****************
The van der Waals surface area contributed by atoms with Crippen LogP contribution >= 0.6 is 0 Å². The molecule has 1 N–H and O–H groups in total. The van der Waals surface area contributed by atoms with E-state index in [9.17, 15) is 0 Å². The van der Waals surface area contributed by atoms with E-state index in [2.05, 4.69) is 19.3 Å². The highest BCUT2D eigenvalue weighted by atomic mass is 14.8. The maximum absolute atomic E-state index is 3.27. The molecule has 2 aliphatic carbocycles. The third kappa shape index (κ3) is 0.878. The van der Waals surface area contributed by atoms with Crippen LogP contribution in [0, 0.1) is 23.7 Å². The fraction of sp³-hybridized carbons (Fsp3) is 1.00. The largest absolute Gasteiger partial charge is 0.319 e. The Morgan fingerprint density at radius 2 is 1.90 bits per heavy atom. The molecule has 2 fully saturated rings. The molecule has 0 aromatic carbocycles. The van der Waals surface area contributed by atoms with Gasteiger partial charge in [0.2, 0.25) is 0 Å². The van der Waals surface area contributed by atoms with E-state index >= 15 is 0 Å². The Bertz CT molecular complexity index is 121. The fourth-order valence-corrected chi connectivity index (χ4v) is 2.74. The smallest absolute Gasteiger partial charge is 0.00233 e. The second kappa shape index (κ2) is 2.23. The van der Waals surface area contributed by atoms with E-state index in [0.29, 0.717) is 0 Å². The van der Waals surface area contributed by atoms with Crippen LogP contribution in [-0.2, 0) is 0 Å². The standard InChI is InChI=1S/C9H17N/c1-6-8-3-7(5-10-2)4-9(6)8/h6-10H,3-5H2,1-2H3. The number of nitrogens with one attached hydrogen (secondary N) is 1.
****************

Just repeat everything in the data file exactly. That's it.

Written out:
The van der Waals surface area contributed by atoms with Crippen LogP contribution >= 0.6 is 0 Å². The molecule has 1 N–H and O–H groups in total. The van der Waals surface area contributed by atoms with E-state index in [9.17, 15) is 0 Å². The van der Waals surface area contributed by atoms with E-state index in [2.05, 4.69) is 19.3 Å². The highest BCUT2D eigenvalue weighted by atomic mass is 14.8. The maximum absolute atomic E-state index is 3.27. The molecule has 2 aliphatic carbocycles. The third kappa shape index (κ3) is 0.878. The van der Waals surface area contributed by atoms with Crippen LogP contribution in [0, 0.1) is 23.7 Å². The fraction of sp³-hybridized carbons (Fsp3) is 1.00. The largest absolute Gasteiger partial charge is 0.319 e. The Morgan fingerprint density at radius 2 is 1.90 bits per heavy atom. The molecule has 2 fully saturated rings. The molecule has 0 aromatic carbocycles. The van der Waals surface area contributed by atoms with Gasteiger partial charge in [0.2, 0.25) is 0 Å². The van der Waals surface area contributed by atoms with E-state index >= 15 is 0 Å². The Bertz CT molecular complexity index is 121. The fourth-order valence-corrected chi connectivity index (χ4v) is 2.74. The smallest absolute Gasteiger partial charge is 0.00233 e. The second kappa shape index (κ2) is 2.23. The van der Waals surface area contributed by atoms with E-state index in [0.29, 0.717) is 0 Å². The van der Waals surface area contributed by atoms with Crippen LogP contribution in [-0.2, 0) is 0 Å². The standard InChI is InChI=1S/C9H17N/c1-6-8-3-7(5-10-2)4-9(6)8/h6-10H,3-5H2,1-2H3. The number of nitrogens with one attached hydrogen (secondary N) is 1.